Sometimes when Paul napped, I would go outside and call a friend of ours.  He distracted me, made me laugh, and talking with someone with same likes and dislikes was a great distraction for me.  However, it was not long before I apparently wore him out, because he would tell me that I was being a dramatic when I tried to discuss serious stuff…things that were emotional.  He would tell me that he was not my husband and to go talk to Paul about my concerns.  He did not know all the details about how Paul was doing, so I am sure my stress levels and emotional being did not make sense to him, but if he was already calling me a dramatic, then how could I tell him about the rest…things he did not know, things that I was working my way up to?  I could not.  My goal was a distraction, not a “pity party”, and felt that my outlet was instantly gone.  Our friendship spiraled down to no communication at all these days.

Tests after tests after tests, his new “outside the box thinker” neurologist is close to a diagnosis, and it is most likely not MS as thought for so many years, but possibly a genetic and autoimmune disorder that he probably has had all his life.  With new meds and a new direction, Paul is able to communicate better, is now up much of the day, and can think better, too.  His ideas are flowing again.  He is more mobile, and he is more himself, but that is all within the past month or so on these new meds.  He still struggles with speech, but in a different way.  The medicine that is helping him makes his voice hoarse and weak.  He is better at naming his topics, subjects, and uses fewer pronouns and uses more specific names now, too.  PHEW!  CONVERSATION again, though often short lived, but still!  PROGRESS!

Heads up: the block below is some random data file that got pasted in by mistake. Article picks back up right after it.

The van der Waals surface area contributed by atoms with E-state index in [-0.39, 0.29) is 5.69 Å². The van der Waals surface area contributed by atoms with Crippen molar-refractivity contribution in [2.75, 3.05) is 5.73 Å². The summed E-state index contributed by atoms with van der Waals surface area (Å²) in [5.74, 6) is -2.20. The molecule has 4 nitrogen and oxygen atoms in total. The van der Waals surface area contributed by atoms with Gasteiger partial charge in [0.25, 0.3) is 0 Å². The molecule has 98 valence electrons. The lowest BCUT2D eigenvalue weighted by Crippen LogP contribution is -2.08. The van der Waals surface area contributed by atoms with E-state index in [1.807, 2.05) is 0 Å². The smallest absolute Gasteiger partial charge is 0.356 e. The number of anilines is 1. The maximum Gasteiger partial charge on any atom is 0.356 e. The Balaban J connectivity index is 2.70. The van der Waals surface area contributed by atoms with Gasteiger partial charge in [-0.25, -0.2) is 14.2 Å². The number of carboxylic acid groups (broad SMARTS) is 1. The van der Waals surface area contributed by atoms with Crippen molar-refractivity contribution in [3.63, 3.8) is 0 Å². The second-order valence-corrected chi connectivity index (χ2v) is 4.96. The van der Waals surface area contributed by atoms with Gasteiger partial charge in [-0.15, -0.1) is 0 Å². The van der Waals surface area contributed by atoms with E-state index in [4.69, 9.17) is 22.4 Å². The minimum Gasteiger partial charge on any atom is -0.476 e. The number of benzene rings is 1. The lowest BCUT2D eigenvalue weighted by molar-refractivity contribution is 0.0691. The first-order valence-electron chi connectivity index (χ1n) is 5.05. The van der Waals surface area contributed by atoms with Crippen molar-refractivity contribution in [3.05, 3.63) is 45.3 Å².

The most recent “battles” have been over how I do things.  His thought processes have returned somewhat with this new meds, but in the past 10-11 months, I was the one that did everything and during that time, I did things how it was easiest and most convenient for me as I was the one doing them.  Now that he has some of his thought processes back, he has his own way of doing things again, and guess what?  It is still me that is doing those things, so I told him that I have lived like this for nearly a year, adapted my own ways, so just let me do things my way.  He means well, and is trying to be helpful, but his way is not helpful to me when I am the one still doing the task.   I think that is difficult for him to understand.